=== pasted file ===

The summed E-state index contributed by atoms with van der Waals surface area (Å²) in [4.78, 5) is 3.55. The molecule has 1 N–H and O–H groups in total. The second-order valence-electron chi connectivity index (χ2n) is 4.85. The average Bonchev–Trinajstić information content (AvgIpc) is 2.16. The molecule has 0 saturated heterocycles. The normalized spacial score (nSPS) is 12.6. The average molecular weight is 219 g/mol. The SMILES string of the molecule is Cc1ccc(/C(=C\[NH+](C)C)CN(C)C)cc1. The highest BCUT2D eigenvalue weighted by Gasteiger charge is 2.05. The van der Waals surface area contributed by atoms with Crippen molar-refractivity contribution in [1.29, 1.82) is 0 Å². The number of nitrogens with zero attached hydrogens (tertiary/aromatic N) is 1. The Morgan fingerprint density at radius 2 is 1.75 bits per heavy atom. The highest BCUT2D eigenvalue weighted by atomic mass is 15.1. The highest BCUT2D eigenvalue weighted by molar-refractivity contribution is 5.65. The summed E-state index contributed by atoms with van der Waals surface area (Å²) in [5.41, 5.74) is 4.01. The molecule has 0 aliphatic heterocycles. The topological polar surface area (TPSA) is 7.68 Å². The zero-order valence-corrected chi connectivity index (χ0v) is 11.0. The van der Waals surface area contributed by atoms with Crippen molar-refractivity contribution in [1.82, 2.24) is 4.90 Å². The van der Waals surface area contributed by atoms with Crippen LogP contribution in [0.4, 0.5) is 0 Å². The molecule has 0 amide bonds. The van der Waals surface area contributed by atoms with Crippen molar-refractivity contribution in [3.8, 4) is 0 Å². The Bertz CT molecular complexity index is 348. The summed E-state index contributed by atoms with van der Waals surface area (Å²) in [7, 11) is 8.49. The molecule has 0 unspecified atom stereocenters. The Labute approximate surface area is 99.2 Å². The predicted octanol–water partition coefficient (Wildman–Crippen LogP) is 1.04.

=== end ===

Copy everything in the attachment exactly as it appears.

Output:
The summed E-state index contributed by atoms with van der Waals surface area (Å²) in [4.78, 5) is 3.55. The molecule has 1 N–H and O–H groups in total. The second-order valence-electron chi connectivity index (χ2n) is 4.85. The average Bonchev–Trinajstić information content (AvgIpc) is 2.16. The molecule has 0 saturated heterocycles. The normalized spacial score (nSPS) is 12.6. The average molecular weight is 219 g/mol. The SMILES string of the molecule is Cc1ccc(/C(=C\[NH+](C)C)CN(C)C)cc1. The highest BCUT2D eigenvalue weighted by Gasteiger charge is 2.05. The van der Waals surface area contributed by atoms with Crippen molar-refractivity contribution in [1.29, 1.82) is 0 Å². The number of nitrogens with zero attached hydrogens (tertiary/aromatic N) is 1. The Morgan fingerprint density at radius 2 is 1.75 bits per heavy atom. The highest BCUT2D eigenvalue weighted by atomic mass is 15.1. The highest BCUT2D eigenvalue weighted by molar-refractivity contribution is 5.65. The summed E-state index contributed by atoms with van der Waals surface area (Å²) in [5.41, 5.74) is 4.01. The molecule has 0 aliphatic heterocycles. The topological polar surface area (TPSA) is 7.68 Å². The zero-order valence-corrected chi connectivity index (χ0v) is 11.0. The van der Waals surface area contributed by atoms with Crippen molar-refractivity contribution in [1.82, 2.24) is 4.90 Å². The van der Waals surface area contributed by atoms with Crippen LogP contribution in [0.4, 0.5) is 0 Å². The molecule has 0 amide bonds. The van der Waals surface area contributed by atoms with Crippen molar-refractivity contribution in [3.8, 4) is 0 Å². The Bertz CT molecular complexity index is 348. The summed E-state index contributed by atoms with van der Waals surface area (Å²) in [7, 11) is 8.49. The molecule has 0 unspecified atom stereocenters. The Labute approximate surface area is 99.2 Å². The predicted octanol–water partition coefficient (Wildman–Crippen LogP) is 1.04.